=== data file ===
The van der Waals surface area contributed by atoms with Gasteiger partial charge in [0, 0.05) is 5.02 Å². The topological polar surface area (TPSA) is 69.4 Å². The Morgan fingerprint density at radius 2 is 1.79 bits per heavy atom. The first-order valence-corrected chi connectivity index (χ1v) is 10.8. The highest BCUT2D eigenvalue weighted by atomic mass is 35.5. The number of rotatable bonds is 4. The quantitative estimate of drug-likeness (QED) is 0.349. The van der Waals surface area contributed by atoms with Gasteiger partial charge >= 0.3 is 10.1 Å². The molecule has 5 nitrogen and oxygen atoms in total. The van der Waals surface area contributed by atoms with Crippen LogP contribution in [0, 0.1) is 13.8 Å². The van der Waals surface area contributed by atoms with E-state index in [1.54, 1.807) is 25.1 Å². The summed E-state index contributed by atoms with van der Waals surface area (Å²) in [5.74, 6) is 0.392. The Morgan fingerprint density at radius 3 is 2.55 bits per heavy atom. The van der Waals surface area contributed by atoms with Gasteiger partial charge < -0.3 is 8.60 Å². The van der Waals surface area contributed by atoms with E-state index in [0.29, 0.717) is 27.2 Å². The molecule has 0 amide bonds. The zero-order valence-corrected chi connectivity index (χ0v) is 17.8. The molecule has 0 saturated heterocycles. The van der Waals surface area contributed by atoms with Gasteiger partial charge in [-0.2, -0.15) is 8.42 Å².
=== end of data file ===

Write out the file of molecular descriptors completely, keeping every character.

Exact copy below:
The van der Waals surface area contributed by atoms with Gasteiger partial charge in [0, 0.05) is 5.02 Å². The topological polar surface area (TPSA) is 69.4 Å². The Morgan fingerprint density at radius 2 is 1.79 bits per heavy atom. The first-order valence-corrected chi connectivity index (χ1v) is 10.8. The highest BCUT2D eigenvalue weighted by atomic mass is 35.5. The number of rotatable bonds is 4. The quantitative estimate of drug-likeness (QED) is 0.349. The van der Waals surface area contributed by atoms with Gasteiger partial charge >= 0.3 is 10.1 Å². The molecule has 5 nitrogen and oxygen atoms in total. The van der Waals surface area contributed by atoms with Crippen LogP contribution in [0, 0.1) is 13.8 Å². The van der Waals surface area contributed by atoms with E-state index in [1.54, 1.807) is 25.1 Å². The summed E-state index contributed by atoms with van der Waals surface area (Å²) in [5.74, 6) is 0.392. The Morgan fingerprint density at radius 3 is 2.55 bits per heavy atom. The van der Waals surface area contributed by atoms with Gasteiger partial charge < -0.3 is 8.60 Å². The van der Waals surface area contributed by atoms with E-state index in [0.29, 0.717) is 27.2 Å². The molecule has 0 amide bonds. The zero-order valence-corrected chi connectivity index (χ0v) is 17.8. The molecule has 0 saturated heterocycles. The van der Waals surface area contributed by atoms with Gasteiger partial charge in [-0.2, -0.15) is 8.42 Å².